You should be:

  • An active researcher of performer training with a good knowledge base of current published work in the field.
  • Networked nationally and/or internationally in performer training circles.
  • An individual with some experience of editing and/or peer review in theatre related academic work.
  • Interested and embedded in the contemporary debates concerning training and performance and committed to the principles of ethical research.
  • Highly organised, efficient with excellent communication skills.

Book Reviewer Editor’s responsibilities include:

  • Leading on the development of an internationally ambitious reviews section, with critical insight and imagination.
  • Establishing relationships with appropriate publishers and acting as a conduit for review writers.
  • Inviting or commissioning book reviews and ‘Re-reviews’ from appropriate people in the field of performer training.
  • Working closely with Review writers to ensure a fit with the TDPT ethos and style.
  • Liaising with the Journal’s co-editors and Special Issue guest editors to provide regular updates on the status and content of submitted Reviews.
  • Acting as an advocate for the journal at conferences and symposia.
  • Managing the submission of Review manuscripts through the web-based submission tool ScholarOne.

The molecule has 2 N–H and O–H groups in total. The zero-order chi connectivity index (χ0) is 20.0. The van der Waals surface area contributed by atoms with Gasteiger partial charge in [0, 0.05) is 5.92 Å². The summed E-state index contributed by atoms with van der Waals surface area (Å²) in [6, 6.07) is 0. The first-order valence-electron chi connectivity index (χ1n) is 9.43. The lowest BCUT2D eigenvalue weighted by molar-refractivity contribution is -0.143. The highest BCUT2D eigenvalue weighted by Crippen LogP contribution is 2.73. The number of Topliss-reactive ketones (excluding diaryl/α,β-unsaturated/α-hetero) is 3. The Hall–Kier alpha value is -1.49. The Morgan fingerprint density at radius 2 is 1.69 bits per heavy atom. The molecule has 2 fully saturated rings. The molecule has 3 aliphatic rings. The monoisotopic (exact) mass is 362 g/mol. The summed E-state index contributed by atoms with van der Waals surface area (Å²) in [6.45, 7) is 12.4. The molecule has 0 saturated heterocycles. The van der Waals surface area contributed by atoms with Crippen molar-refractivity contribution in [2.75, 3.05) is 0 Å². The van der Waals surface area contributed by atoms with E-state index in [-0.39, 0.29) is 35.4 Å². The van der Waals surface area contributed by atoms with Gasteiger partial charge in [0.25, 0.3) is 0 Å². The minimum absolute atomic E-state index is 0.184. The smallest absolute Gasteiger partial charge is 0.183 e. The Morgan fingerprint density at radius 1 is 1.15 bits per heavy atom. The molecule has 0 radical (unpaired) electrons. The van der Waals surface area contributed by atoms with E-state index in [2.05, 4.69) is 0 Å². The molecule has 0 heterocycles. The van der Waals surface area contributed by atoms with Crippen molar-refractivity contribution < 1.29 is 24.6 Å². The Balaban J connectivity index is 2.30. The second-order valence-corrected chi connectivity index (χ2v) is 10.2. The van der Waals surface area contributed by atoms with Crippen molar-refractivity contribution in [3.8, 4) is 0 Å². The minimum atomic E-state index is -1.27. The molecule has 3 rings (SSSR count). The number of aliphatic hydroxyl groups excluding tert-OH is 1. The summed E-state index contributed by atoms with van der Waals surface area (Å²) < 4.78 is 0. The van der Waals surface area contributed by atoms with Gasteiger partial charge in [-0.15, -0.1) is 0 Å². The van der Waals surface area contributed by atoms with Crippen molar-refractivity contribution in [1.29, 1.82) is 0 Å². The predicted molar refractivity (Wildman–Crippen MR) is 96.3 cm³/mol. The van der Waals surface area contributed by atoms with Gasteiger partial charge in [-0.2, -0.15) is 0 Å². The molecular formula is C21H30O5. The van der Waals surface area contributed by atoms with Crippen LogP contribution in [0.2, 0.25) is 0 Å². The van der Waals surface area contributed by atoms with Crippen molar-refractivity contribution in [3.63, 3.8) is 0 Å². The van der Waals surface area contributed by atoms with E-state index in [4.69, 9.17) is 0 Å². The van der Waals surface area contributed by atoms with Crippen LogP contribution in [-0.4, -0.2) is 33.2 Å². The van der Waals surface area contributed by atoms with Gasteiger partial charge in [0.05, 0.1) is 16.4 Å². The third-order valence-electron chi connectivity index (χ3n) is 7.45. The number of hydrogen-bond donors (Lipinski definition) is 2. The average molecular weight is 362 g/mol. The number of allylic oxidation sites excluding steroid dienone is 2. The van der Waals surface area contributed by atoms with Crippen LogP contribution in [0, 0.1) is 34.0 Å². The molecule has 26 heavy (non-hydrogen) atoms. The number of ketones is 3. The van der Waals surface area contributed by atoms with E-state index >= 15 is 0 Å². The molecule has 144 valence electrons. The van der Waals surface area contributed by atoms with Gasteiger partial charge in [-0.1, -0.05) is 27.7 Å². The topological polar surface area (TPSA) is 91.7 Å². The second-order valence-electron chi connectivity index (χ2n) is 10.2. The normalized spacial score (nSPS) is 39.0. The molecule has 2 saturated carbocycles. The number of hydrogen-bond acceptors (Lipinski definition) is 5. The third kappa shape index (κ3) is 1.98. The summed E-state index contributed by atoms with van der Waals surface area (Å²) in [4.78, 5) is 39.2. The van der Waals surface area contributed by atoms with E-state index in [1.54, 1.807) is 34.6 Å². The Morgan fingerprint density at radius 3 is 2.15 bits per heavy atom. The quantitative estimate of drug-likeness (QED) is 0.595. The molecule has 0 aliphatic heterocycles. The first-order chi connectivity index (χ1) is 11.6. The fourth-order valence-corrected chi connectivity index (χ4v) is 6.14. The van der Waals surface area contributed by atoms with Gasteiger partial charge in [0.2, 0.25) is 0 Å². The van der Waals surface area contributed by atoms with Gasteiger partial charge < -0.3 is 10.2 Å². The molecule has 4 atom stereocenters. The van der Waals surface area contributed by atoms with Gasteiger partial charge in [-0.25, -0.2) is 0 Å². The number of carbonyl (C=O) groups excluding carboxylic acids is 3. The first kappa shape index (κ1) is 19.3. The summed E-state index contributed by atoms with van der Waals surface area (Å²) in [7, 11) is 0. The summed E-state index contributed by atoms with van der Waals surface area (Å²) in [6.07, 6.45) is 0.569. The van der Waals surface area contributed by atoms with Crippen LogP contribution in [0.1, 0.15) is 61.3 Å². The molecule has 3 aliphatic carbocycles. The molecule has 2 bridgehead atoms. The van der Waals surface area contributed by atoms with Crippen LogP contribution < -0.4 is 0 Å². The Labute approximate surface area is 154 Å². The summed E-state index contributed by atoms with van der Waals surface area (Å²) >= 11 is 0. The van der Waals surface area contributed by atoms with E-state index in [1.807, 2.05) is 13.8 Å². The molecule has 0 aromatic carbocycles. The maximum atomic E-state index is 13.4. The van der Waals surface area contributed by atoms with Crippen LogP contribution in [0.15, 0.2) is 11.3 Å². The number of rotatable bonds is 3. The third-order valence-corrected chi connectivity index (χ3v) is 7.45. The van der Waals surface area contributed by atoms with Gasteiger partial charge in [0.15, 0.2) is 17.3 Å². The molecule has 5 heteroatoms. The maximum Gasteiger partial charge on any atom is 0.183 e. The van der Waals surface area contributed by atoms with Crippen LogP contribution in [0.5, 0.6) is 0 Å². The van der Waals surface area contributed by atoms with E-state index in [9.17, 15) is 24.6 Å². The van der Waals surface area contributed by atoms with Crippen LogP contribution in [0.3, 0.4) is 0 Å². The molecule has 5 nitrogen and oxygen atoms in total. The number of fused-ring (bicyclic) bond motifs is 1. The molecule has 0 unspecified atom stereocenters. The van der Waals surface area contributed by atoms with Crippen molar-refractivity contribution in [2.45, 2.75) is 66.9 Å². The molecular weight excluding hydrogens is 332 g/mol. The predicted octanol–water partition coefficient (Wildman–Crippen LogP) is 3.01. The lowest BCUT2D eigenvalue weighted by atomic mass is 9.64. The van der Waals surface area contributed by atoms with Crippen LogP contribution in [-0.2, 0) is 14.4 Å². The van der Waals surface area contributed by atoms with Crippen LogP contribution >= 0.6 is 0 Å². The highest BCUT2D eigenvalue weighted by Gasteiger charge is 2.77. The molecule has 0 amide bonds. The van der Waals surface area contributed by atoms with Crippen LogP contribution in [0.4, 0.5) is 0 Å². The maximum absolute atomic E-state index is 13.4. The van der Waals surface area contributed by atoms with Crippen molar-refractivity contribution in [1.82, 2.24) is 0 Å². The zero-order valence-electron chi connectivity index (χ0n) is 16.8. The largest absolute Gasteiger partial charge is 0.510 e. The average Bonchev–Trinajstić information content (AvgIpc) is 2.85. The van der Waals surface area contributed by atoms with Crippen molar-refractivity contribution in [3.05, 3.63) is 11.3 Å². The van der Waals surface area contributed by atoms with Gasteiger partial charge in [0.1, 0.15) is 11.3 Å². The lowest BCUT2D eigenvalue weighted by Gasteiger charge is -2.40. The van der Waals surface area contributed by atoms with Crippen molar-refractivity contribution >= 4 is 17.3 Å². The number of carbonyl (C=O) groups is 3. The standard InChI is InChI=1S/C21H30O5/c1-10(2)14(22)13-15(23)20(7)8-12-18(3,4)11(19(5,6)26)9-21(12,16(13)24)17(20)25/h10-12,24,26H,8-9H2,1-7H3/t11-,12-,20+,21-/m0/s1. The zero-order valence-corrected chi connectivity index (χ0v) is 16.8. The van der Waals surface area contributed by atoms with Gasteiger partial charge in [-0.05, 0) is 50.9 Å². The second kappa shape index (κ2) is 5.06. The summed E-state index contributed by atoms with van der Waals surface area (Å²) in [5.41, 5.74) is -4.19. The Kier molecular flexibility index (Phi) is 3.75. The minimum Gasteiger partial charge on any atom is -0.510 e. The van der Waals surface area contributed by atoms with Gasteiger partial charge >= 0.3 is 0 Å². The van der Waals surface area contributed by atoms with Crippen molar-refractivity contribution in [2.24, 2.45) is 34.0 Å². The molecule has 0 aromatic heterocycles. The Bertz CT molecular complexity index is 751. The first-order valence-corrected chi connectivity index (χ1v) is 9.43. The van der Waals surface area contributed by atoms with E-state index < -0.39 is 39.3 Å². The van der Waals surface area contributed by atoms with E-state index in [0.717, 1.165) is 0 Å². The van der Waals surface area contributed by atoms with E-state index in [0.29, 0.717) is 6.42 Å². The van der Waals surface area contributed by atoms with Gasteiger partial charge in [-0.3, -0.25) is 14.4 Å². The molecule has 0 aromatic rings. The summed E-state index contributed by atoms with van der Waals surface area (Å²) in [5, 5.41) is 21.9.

• Attending if possible the Associate Editors’ AGM (either in person or by Skype).
  • Liaising with publishing staff at Routledge, Taylor & Francis as required.

In keeping with the rest of the roles in the TDPT team, the post is unpaid but all travel and expenses will be paid.

To apply please send a CV and a one-page statement of your relevant skills, and interests including your aspirations for building an exceptional profile for the Book Reviews section in TDPT to j.pitches@leeds.ac.uk and libby.worth@leeds.ac.uk

For more information and an informal discussion please contact: Professor Jonathan Pitches j.pitches@leeds.ac.uk and/or Dr Libby Worthlibby.Worth@rhul.ac.uk

 

Deadline for applications is 5pm (GMT), May 21st 2018.

 

Reflections Task 25 and Task 26 – MYOYP

Dear Marie,

many thanks for Task 25. As the task necessitated the involvement of another person, below you can find my reflections and the reflections of my friend, Dimitris, who joined me in the last part of the task. Below these, you can find task 26.